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The Walleye Houdini Act
By Backwater Eddy

Ever have walleye pull a Houdini act on you, something changed, but what?

A good bite and then BAM, which way did they go, which way did they go?

Two trends that I see in walleye aggressiveness, or lack there of, are generally traced back to environmental changes, or predatory security threats.

Environmental changes such as intense high's or low's may triger or stifle a bite. Indicators may be easy to spot such as a storm front or more subtle like forage movements. Forage movements may consist of fresh water shrimp in the hole, or school's of smalle perch high off bottom, an indication to were predators now need to be in order to feed successfully.

Security changes are often traced to predator's cruising the area, big hungry pike, or big hungry man just being too darn noise for instance. By paying attention to these clues you may get back in the game if you adapt. All clues, but to what?

Both influences may often be best dealt with by moving to a like structural area near by and start anew. Sometimes this is not handy so a more subtle presentation may be the best answer.

A struggling baitfish on or just off the bottom often turns lookers into hookers. The jigging style called "Bottom Upping" can triger reluctant looker's into feeders. This style is presented by selecting a non-aggressive style jig such as a Rocker Minnow, and tipping it with a whole live minnow.

Carefully hook the minnow just under the dorsal fin toward the head just under the skins surface. By doing this you keep the bait active but contained and vulnerable, walleye like that, vulnerable meal's, an easy target.

This "Bottom Upping" presentation can be done on a slow lift drop tickle the mud routine, or my person favorite a dead stick with no bobber right on the bottom. A good dead stick is long and flexible with a bit of fish fighting power. Some dead sticks may be up to 42" long and very flexible. Thorn Bro.'s make a heck of a great dead stick! Well worth a look in my book. A dead stick requires a secure rod holder that is easy to use in all conditions. There are several good choices including pail mount systems. Just placing a dead stick on the ice or off a corner of a pail is inviting trouble, the holders are worth the investment.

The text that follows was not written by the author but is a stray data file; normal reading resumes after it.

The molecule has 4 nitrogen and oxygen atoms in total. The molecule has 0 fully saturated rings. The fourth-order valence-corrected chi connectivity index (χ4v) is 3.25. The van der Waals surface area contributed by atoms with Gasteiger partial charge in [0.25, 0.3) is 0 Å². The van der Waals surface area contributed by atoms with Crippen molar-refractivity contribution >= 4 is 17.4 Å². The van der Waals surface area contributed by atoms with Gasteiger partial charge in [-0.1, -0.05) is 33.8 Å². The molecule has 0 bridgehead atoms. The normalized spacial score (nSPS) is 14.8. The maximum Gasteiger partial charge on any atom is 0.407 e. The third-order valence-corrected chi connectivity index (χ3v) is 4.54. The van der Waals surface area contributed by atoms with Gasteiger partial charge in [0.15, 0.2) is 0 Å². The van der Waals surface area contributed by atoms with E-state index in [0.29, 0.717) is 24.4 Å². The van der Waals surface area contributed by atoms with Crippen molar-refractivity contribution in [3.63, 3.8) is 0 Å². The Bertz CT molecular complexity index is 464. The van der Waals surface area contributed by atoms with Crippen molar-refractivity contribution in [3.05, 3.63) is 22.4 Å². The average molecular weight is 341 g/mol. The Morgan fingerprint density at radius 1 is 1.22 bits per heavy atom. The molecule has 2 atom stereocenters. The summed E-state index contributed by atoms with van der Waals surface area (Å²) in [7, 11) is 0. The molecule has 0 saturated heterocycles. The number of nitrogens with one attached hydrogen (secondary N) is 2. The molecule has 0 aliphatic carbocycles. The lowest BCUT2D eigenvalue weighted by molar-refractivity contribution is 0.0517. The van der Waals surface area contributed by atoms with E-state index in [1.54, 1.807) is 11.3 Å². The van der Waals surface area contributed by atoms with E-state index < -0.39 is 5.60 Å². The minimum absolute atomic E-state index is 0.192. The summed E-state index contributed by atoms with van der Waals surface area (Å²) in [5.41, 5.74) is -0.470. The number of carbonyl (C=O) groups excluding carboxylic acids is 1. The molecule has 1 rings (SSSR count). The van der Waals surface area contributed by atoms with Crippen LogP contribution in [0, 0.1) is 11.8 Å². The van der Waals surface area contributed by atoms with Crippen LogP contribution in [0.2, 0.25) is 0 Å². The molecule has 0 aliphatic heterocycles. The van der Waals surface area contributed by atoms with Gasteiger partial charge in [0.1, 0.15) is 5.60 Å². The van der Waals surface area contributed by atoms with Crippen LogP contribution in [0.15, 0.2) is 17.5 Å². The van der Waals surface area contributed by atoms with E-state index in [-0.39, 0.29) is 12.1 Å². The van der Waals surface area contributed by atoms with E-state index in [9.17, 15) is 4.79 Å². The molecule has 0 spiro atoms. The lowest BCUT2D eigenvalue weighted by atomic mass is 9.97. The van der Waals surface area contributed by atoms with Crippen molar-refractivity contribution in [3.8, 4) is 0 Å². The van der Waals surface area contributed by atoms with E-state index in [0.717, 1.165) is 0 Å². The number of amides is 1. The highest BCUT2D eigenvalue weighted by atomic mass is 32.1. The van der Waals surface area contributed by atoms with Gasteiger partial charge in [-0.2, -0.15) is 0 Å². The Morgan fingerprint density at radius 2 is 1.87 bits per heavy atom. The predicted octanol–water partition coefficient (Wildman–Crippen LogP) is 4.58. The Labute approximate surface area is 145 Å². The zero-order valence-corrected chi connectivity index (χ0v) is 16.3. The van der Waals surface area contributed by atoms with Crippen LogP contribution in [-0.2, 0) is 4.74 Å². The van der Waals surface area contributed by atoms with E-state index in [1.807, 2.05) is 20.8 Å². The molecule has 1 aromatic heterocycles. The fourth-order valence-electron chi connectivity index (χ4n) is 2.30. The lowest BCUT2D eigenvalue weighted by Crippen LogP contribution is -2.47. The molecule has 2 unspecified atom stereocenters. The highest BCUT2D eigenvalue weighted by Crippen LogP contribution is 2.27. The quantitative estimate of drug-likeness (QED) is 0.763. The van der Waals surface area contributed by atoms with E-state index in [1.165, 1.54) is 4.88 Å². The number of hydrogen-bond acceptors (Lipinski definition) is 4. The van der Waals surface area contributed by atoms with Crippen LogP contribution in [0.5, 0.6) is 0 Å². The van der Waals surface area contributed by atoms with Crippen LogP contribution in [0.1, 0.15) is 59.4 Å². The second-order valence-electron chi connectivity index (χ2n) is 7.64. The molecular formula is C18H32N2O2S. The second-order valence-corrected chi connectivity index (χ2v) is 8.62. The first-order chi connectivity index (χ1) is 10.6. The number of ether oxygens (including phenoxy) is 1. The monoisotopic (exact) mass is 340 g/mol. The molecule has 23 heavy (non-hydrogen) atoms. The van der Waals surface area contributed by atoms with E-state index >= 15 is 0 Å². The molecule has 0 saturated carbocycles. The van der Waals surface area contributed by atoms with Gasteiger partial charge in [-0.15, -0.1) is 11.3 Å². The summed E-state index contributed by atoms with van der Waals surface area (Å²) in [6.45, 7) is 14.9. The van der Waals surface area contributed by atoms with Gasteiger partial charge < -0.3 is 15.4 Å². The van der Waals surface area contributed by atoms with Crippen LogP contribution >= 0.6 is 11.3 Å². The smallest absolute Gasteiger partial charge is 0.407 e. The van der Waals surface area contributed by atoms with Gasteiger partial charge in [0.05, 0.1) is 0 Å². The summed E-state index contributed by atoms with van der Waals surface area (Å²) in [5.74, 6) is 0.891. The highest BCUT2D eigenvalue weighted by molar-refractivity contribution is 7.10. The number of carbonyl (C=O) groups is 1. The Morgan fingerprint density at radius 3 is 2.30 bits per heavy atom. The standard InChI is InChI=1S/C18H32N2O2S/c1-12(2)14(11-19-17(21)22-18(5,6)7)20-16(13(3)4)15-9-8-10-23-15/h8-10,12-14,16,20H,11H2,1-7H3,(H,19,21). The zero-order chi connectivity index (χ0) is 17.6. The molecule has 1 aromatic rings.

Pairing this neutral method with a more aggressive jigging presentation near by may pull the lost fish in like a barker at a circus. Now hit them with the old magician's trick, bait and switch. The wondering walleye may not want the aggressive presentation but look here, a helpless vulnerable bystander, sucker! CHOMP!

Changing conditions often mean trial and error, but this plan often heats up a cold bite.

Much like deer hunting a change in the wind may change your fortune telling you your game is up, time for plan "B". Very frequently the same may be true of environmental stress or changes on the ice or under it. Be aware of activity on your electronics even if it is too high off bottom or too small to be your target fish, odds are it may be your target fish's target? Same may be true of there being nothing to see, seeing nothing but water usually spells bottom huggers.

Unlike a magician walleye seldom disappear, it may only be a illusion? Now do some magic yourself on a lost bite and go pull a walleye out of your hat.


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